This leaflet is to help you understand what Cystic Hygroma is, what tests you need and the implication of being diagnosed with Cystic Hygroma for you, your baby and your family.

What is Cystic Hygroma?

Cystic Hygroma (CH) is a developmental abnormality of the lymphatic system visible and recognized by ultrasound from 11 weeks onwards. It is characterized by fluid-filled multiseptated spaces, located in the fetal neck (occipito-cervical region) and often accompanied by fetal skin edema or fluid collection in other fetal parts of the baby’s body (hydrops, also known as “space suit”). This finding, increases the risk of chromosomal abnormalities, cardiac and non-cardiac malformations, and the chance that the baby may die before birth. 

How does Cystic Hygroma happen?

The anomaly results from failure of the vessels carrying the lymph to connect with the main bloodstream vessels in the fetal neck. The lymph accumulates in large cavities in the baby’s neck and at a later stage of the disease fluid can also accumulate in other fetal compartments such as skin, chest and belly.  This is called hydrops fetalis. The anomaly is more often seen in babies with chromosomal anomaly that are more common in older women. 

How are chromosomes relevant to a Cystic Hygroma?

CH is associated with abnormal chromosomes and genetic syndromes, which in turn increase the risk of miscarriage, fetal death and neonatal death. Abnormal chromosomes are present in 60% of cases. The most common chromosomal abnormalities are Trisomy 21 (Down’s syndrome), Turner syndrome (XO), and Trisomy 18. Turner syndrome is very common when the nuchal and extra nuchal fluid accumulation is massive.

What congenital anomalies are associated with Cystic Hygroma?

Major body anomalies are found in 44% of fetuses with abnormal chromosomes and 13-29% in fetuses with normal chromosomes. Anomalies affecting the baby’s heart are the most common congenital anomaly found, followed by urinary, central nervous system, skeletal, abdominal wall defects and more.

Should I have more tests done? 

Additional tests are required for babies with CH to look for underlying causes. These tests help to rule out chromosomal abnormalities and anatomical/structural anomalies.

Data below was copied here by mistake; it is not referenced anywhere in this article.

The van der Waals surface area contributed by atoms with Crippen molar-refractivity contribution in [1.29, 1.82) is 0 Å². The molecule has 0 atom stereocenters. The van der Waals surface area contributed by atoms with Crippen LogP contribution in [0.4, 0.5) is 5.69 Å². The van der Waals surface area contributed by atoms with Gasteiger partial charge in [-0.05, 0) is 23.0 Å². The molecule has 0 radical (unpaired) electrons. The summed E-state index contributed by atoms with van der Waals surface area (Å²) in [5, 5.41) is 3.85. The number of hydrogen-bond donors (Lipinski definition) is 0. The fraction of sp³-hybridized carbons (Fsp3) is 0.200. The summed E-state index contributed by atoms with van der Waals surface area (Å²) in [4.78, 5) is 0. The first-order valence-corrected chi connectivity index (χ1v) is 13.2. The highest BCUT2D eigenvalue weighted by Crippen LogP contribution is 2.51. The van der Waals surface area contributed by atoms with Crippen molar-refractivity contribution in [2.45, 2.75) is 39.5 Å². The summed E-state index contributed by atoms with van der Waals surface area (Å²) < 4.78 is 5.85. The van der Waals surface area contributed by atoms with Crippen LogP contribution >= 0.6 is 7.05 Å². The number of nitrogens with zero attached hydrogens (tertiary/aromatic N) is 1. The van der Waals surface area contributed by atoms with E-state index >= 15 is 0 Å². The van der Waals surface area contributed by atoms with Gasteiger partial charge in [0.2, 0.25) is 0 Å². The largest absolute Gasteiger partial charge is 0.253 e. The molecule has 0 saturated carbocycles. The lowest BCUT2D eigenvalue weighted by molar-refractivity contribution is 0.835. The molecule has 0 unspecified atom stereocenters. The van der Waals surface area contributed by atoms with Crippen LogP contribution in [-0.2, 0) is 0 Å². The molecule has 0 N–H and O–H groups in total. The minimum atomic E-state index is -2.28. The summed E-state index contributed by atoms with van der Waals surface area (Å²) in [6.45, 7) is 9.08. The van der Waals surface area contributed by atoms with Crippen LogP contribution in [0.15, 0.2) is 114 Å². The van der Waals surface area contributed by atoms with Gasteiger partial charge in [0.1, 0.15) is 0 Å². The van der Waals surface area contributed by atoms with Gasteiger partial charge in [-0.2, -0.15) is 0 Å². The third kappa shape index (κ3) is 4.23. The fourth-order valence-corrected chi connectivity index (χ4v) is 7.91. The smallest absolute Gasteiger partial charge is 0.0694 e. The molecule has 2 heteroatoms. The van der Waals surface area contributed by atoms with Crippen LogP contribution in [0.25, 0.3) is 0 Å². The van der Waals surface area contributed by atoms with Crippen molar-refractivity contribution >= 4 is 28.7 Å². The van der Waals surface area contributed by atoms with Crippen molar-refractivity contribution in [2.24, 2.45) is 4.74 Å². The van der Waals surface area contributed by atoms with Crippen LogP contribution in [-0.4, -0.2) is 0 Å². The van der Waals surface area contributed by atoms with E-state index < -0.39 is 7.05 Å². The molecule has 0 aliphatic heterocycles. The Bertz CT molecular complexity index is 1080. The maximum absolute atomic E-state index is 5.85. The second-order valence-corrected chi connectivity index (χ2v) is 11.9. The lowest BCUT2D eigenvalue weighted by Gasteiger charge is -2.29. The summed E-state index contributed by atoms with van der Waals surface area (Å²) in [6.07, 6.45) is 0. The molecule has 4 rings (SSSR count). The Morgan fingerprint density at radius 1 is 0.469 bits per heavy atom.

Tests to ask about include:

  • Chorionic villous sampling (sample taken from the placenta), or an amniocentesis (sample of amniotic fluid surrounding the baby). The choice depends on the gestational age when the CH is diagnosed.
  • Detailed ultrasound examination of the baby anatomy (advanced scan)
  • Fetal echocardiography: A detailed evaluation of the baby’s heart by ultrasound to rule out cardiac abnormalities. 
  • MRI scan: This may be helpful when the baby has several other anomalies or when the ultrasound examinations are particularly difficult.

Can cystic hygroma disappear?

If the genetic tests are normal and no other anomalies are found later in pregnancy, the fluid accumulation can sometimes resolve, especially if this was not too severe. Your doctor will be able to inform you if you require any further follow-up appointments.

What are the things to watch for during the pregnancy if the condition persists?

For ongoing pregnancies, a regular ultrasound at least every four weeks is required to rule out any fluid accumulation in the baby’s body (hydropic changes), assess the amount of amniotic fluid, the growth of the baby and its overall health. In some countries a test of fetal wellbeing called a Biophysical Profile (BPP) can be offered after 32 weeks of gestation.

Where should I deliver the baby?

Your baby should be born in a center that offers more advanced pediatric care, if needed. For this reason, you will need to deliver in a specialized tertiary care hospital. It may be recommended that you give birth a few weeks before your due date (38 weeks) or even earlier if any concerns about your baby arise.
Will it happen again?

The recurrence mostly depends on the underlying cause. In cases with abnormal chromosomes, there may be a slightly increased risk of recurrence of the specific chromosomal abnormality. In cases of previous history of CH in the setting of a genetic syndrome the recurrence risk will depend on the inheritance pattern and type of genetic syndrome. Genetic and maternal fetal medicine counselling are recommended to discuss future pregnancies.

What other questions should I ask? 

  • Are there any other abnormalities associated with the Cystic Hygroma? 
  • How often will I have ultrasound examinations done?
  • Would my baby benefit from surgery inside the womb?
  • Where will the baby receive the best care after it is born?
  • What does it mean for my baby after it is born?
  • Can I meet the team of doctors that will be assisting my baby in advance?

Last updated: May 2022